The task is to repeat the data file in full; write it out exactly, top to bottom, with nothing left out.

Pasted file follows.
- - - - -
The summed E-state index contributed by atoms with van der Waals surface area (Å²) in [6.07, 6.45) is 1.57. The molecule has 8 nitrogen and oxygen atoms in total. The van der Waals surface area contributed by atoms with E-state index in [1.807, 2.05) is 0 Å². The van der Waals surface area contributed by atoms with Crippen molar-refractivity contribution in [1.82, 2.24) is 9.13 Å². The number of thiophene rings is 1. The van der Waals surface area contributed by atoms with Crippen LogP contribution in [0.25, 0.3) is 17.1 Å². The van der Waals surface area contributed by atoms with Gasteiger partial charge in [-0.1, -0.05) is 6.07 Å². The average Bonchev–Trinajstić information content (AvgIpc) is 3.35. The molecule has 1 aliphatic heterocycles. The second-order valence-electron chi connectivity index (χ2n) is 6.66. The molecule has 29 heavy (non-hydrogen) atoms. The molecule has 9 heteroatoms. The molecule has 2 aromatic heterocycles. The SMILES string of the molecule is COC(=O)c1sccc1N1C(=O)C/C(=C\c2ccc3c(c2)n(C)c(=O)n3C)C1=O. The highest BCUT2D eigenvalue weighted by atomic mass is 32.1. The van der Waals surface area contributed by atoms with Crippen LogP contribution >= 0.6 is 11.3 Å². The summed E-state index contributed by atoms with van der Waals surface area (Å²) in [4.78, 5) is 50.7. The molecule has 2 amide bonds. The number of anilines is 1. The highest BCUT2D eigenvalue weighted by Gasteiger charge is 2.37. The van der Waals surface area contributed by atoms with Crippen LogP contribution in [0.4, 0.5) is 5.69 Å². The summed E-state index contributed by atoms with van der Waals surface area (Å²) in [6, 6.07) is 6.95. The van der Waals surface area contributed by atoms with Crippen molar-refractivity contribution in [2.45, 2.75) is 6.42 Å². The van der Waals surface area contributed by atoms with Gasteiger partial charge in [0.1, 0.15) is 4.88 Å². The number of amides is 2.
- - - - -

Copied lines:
The summed E-state index contributed by atoms with van der Waals surface area (Å²) in [6.07, 6.45) is 1.57. The molecule has 8 nitrogen and oxygen atoms in total. The van der Waals surface area contributed by atoms with E-state index in [1.807, 2.05) is 0 Å². The van der Waals surface area contributed by atoms with Crippen molar-refractivity contribution in [1.82, 2.24) is 9.13 Å². The number of thiophene rings is 1. The van der Waals surface area contributed by atoms with Crippen LogP contribution in [0.25, 0.3) is 17.1 Å². The van der Waals surface area contributed by atoms with Gasteiger partial charge in [-0.1, -0.05) is 6.07 Å². The average Bonchev–Trinajstić information content (AvgIpc) is 3.35. The molecule has 1 aliphatic heterocycles. The second-order valence-electron chi connectivity index (χ2n) is 6.66. The molecule has 29 heavy (non-hydrogen) atoms. The molecule has 9 heteroatoms. The molecule has 2 aromatic heterocycles. The SMILES string of the molecule is COC(=O)c1sccc1N1C(=O)C/C(=C\c2ccc3c(c2)n(C)c(=O)n3C)C1=O. The highest BCUT2D eigenvalue weighted by atomic mass is 32.1. The van der Waals surface area contributed by atoms with Crippen LogP contribution >= 0.6 is 11.3 Å². The summed E-state index contributed by atoms with van der Waals surface area (Å²) in [4.78, 5) is 50.7. The molecule has 2 amide bonds. The number of anilines is 1. The highest BCUT2D eigenvalue weighted by Gasteiger charge is 2.37. The van der Waals surface area contributed by atoms with Crippen LogP contribution in [0.4, 0.5) is 5.69 Å². The summed E-state index contributed by atoms with van der Waals surface area (Å²) in [6, 6.07) is 6.95. The van der Waals surface area contributed by atoms with Crippen molar-refractivity contribution in [2.45, 2.75) is 6.42 Å². The van der Waals surface area contributed by atoms with Gasteiger partial charge in [0.1, 0.15) is 4.88 Å². The number of amides is 2.